Final approval of the Keystone XL pipeline is closer to reality based on news on Friday, January 31, 2014. The U.S. State Department will issue an environmental review of the pipeline that states it will not lead to a significant increase in carbon emissions, and it will not face any environmental objections from the State Department. This opens the path to the President signing off and the $7 billion project moving forward. It is a victory for oil and gas, along with some companies in the sector. It could also mark the shift away from rail transport and negatively impact some firms as well.
The project previously was held up by environmental objectors and U.S. regulatory review. President Obama blocked approval in January 2012, stating he did not have enough time to review all the facts before a Republican imposed deadline. It bought time for him to delay the decision until after his re-election bid. Concerns included the footprint of the pipeline and it generally causing an increase in oil production from the oil sands in Alberta. There is a view the harvesting methods of shale oil are unfriendly towards the environment.
Construction of the Keystone XL pipeline will improve the ability of producers to export south from the Canadian oil sands, across the U.S. border to Steele City, Nebraska. It will have capacity of 820,000 barrels per day and merge in Nebraska with another pipeline. Canadian pipeline firms, oil sand producers and gulf coast refiners are some of the winners from the projects approval.
Winners – Refiners, TransCanada, Oil Sand Producers
Clear winners are the gulf coast refiners based in the U.S. Oil from the Canadian oil sands currently trade at a discount to oil along the Gulf Coast and WTI. The pipeline will provide access to cheaper oil and likely help reduce the discount level on oil from Northern geographies, that Bakken and Canadian heavy crude trade at. In 2012, only 100,000 barrels of Canadian heavy crude were refined in the Gulf. Refiners of heavy crude along the Gulf include Exxon Mobil (NYSE: XOM), Chevron (NYSE: CVX), Total SA (NYSE: TOT), Valero, Phillips66 Partners (NYSE: PSX) among others.
TransCanada (NYSE: TRP), the second largest Canadian pipeline manufacturer will operate the pipeline. U.S. E&C Bechtel will handle the engineering and construction of the pipeline for TransCanada.
The production firms like Suncor Energy (NYSE: SU) located in the oil sands are clear winners from the pipeline construction. It will reduce producer’s transportation costs, while also increasing the average price per barrel as oil from the sands starts to trade more in line with WTI. In 2013, Canadian heavy oil traded at a $40 per barrel discount at one point to West Texas Intermediate due to transportation problems in Alberta.
Potential Losers – Rail Transport
There are also groups of potential losers from the Keystone XL pipeline. First, exporters of Latin American oil, Venezuela especially, will have their volumes replaced by the Canadian oil.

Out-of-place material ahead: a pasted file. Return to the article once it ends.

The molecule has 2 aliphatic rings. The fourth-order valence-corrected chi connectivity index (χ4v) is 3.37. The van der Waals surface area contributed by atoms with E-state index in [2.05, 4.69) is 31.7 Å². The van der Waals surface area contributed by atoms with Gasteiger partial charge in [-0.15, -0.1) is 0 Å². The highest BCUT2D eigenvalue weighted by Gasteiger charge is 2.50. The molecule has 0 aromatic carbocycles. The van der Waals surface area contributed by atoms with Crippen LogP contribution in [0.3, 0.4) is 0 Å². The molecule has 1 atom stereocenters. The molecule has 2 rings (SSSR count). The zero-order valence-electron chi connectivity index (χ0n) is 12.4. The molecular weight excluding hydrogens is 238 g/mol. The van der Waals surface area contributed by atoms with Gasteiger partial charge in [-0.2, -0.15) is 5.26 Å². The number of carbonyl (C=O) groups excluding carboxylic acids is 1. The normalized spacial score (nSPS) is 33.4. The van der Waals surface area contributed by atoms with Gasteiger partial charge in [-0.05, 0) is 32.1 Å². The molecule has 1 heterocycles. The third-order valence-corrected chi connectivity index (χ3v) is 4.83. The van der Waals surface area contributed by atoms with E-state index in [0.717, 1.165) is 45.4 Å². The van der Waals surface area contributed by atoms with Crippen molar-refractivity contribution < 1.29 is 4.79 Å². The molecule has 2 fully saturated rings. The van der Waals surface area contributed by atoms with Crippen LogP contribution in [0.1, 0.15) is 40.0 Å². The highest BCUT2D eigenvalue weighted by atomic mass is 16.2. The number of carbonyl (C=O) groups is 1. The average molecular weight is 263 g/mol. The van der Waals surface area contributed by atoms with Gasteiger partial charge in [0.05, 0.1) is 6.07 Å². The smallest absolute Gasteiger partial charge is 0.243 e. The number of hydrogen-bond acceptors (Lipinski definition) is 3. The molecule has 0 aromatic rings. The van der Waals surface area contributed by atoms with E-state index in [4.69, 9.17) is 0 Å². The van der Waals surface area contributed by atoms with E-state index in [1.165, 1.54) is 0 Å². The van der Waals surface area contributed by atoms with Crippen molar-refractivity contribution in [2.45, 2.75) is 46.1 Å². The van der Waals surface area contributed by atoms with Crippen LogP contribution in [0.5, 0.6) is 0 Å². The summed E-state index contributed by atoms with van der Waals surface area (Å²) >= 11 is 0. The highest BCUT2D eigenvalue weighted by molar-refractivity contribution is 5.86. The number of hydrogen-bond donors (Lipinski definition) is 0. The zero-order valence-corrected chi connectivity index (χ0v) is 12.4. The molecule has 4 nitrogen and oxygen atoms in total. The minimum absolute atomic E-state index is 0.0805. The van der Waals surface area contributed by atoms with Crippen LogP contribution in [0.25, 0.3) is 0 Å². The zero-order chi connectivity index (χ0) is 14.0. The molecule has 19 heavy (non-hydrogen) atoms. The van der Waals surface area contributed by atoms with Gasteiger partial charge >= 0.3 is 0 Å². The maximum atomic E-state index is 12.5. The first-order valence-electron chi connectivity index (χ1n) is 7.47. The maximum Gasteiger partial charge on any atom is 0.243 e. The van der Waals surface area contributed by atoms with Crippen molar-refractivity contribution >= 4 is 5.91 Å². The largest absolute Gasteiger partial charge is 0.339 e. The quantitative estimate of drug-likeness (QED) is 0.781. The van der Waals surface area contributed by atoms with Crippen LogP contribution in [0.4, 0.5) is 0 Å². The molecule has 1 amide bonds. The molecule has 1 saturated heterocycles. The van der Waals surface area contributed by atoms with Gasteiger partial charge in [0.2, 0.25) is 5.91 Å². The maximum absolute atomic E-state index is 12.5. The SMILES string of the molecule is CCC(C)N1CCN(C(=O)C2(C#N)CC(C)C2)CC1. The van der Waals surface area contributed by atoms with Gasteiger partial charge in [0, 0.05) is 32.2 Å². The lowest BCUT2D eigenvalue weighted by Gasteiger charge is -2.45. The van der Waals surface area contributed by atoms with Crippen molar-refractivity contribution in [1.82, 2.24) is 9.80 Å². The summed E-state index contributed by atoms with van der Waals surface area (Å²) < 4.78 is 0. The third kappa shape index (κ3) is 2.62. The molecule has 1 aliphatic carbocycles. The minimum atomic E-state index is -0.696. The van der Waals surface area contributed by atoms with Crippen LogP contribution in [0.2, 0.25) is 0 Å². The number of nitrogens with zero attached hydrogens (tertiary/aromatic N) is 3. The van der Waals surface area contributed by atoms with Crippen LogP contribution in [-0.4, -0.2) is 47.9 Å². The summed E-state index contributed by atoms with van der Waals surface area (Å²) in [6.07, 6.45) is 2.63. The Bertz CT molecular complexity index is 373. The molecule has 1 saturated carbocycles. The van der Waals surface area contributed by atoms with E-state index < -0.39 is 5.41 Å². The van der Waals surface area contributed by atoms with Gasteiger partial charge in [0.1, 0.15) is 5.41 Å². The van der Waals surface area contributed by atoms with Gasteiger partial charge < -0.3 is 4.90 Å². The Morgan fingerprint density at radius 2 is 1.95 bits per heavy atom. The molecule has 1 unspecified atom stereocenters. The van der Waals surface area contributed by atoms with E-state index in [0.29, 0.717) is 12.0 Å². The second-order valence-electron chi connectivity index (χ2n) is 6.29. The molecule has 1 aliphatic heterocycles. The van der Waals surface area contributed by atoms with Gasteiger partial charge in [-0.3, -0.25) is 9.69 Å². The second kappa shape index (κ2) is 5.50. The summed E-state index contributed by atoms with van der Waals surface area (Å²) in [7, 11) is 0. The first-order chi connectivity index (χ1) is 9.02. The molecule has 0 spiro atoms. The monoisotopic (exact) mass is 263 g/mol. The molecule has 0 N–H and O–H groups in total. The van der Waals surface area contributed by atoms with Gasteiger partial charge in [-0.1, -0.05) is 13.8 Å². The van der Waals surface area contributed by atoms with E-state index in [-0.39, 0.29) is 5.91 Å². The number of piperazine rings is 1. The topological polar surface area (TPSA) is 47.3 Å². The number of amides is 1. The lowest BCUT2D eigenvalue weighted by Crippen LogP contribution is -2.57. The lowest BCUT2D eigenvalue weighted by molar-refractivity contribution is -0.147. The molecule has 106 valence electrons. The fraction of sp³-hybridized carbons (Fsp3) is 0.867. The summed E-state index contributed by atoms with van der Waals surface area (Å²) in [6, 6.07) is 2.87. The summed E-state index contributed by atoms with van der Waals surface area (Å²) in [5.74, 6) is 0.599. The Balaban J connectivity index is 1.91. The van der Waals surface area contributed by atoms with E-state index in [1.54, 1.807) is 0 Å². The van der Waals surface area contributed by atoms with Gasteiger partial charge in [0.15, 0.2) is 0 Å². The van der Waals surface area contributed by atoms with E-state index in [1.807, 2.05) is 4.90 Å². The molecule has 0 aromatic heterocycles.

Second, the railroads and railcar manufactures that are currently benefiting from hauling oil out of Alberta. Traditionally, rail was not heavily used in transportation but the lack of pipeline has pushed around 200,000 barrels per day onto the rails in Canada. This is also how the US moves oil from Bakken, which will experience a similar modal shift as pipeline capacity increases to that region.
Canadian Pacific (NYSE: CP) and Canadian National (NYSE: CNI) are two Canadian railways that could see some impact. In the U.S., Burlington Northern, owned by Berkshire Hathaway (NYSE: BRK-A) and Union Pacific (NYSE: UNP) may see some mild impact. For Bakken, Burlington Northern and Union Pacific are the largest rail transporters.
Other companies that have had a boom from oil sand and oil shale production are the tank car manufacturers such as Trinity Industries (NYSE: TRN), American Railcar (NASDAQ: ARII) and Greenbrier Companies (NYSE: GBX). The shift to pipeline would free up certain types and tank cars and create an oversupply in the marketplace.
Pipeline construction could continue to accelerate beyond the Keystone XL with concerns around the safety of continue to grow rail based oil transportation. There were seven railcar accidents transporting oil recently, including one that killed 47 people in Canada in 2013. Investors should follow this sentiment and look for a modal shift. At some point over the next 3-5 years, pipelines will take over for railcars since it is more efficient.
The plays off of the pipeline construction are improved probability by the Canadian oil sands producers, a slight positive impact on Gulf Coast margins, and the construction and E&C companies involved. The losers are more interesting, especially when considering recent safety concerns. Keystone XL and pipeline capacity out of the oil sands and oil shale projects should be monitored, especially for holders of UNP and the some of the railcar manufacturers.
What are your thoughts on the Keystone XL pipeline and a shift away from rail transportation of oil?